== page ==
Southern Republicans defending the Confederacy are back in the news this week, because America has to keep up the fiction that the Civil War wasn't about enslaving others or people might start asking questions like "Are black people human beings with rights and stuff"? First, Alabama GOP Gov. Kay Ivey reminds the world that Alabama is still quite happy to redo Pickett's Charge anytime you'd like, thank you.
Alabama doesn't need "folks in Washington" or "out-of-state liberals" instructing the state on what it should do with Confederate monuments, Gov. Kay Ivey said Tuesday.
Ivey, during a campaign appearance in Foley, defended a new campaign ad released earlier in the day that touted the Alabama Memorial Preservation Act of 2017, which she signed into law less than 11 months ago.
"I believe the people agreed with that decision and support in protecting our historical monuments," Ivey said after speaking at a Baldwin County Young Republicans function. Her appearance also occurred one day before the Reckon by AL.com GOP governor's debate at 7 p.m. Wednesday at the Lyric Fine Arts Theatre in Birmingham. Ivey said she does not plan to attend.
"We can't and shouldn't even try to charge or erase or tear down our history. We must learn from our history," Ivey said.
The law requires local governments to obtain state permission before altering or renaming historically significant buildings and monuments that date back to 40 years or longer. The law also creates a 11-member commission which is charged with determining whether historic buildings or monuments can be moved or renamed.
Ivey, in her campaign ad, criticized Alabama outsiders for pushing an agenda on the state.
The lesson we have to learn, according to Gov. Ivey, is that black folk in Alabama have to be constantly reminded that racist traitors to the country who fought the Union in order to preserve slavery get their own monuments that will last forever.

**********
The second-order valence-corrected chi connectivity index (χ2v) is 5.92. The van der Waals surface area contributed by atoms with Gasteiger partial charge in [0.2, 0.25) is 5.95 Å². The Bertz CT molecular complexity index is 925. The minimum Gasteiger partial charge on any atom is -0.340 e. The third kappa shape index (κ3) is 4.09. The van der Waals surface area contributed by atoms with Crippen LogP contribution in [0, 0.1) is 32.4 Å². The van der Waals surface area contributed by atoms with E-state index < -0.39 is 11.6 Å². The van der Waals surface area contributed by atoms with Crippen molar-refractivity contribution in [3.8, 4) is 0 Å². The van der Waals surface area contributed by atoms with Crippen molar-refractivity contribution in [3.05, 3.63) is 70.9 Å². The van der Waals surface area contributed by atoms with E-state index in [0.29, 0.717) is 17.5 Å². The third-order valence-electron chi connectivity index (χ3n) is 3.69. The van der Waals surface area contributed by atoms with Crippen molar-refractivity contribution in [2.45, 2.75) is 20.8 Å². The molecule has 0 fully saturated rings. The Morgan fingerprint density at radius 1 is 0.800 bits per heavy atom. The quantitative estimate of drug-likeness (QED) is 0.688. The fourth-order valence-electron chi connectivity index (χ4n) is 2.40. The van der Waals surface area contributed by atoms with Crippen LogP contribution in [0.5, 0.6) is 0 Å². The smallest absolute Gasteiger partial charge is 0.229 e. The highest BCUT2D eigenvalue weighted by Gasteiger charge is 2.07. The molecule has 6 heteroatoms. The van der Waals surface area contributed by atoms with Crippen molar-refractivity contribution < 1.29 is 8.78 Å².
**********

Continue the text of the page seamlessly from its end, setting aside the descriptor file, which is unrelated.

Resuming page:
Next door in Tennessee, Memphis found out the hard way that those who question the status quo by removing these monuments will be punished by
The Republican-dominated House in Tennessee voted Tuesday to punish the city of Memphis for removing Confederate monuments by taking $250,000 away from the city that would have been used for a bicentennial celebration next year.
The retaliation came in the form of passage of a last-minute amendment attached to the House appropriations bill that triggered heated debate on the House floor and stinging rebukes from lawmakers from Memphis.
Rep. Antonio Parkinson began to call the amendment vile and racist before being cut off by boos from fellow lawmakers.
“You can boo all you want but let’s call it for what it is,” the Memphis representative said.
Last year the city of Memphis, which is majority black, was able to find a legal loophole to get rid of two Confederate statues and a bust by selling city parks to a nonprofit, which swiftly removed the monuments. Taken away under cover of darkness were statues of Confederate President Jefferson Davis and Nathan Bedford Forrest. Forrest was a general in the confederacy, a slave owner and a leader in the Ku Klux Klan. A bust of a Confederate soldier was also removed.
Parkinson, who is African-American, said he was sick of how fellow lawmakers revered Forrest “as if he was God, as if he was an idol.”
“You remove money from a city because we removed your God from our grounds,” Parkinson said.
Well, Tennessee Republicans didn't take kindly to that truth at all.
The amendment that stripped the money away from Memphis was sponsored by Matthew Hill, a Republican from Jonesborough.
Another Republican lawmaker said removing the monuments was erasing history, he said “that’s what ISIS does” and it was a bad action that deserved punishment.
“Today is a demonstration that bad actions have bad consequences, and my only regret about this is it’s not in the tune of millions of dollars,” Rep. Andy Holt, of Dresden, said of the punishment.
If the law allowed them to shoot us, we'd be dead. Hell, the law basically does allow them to shoot us, and we die because of it.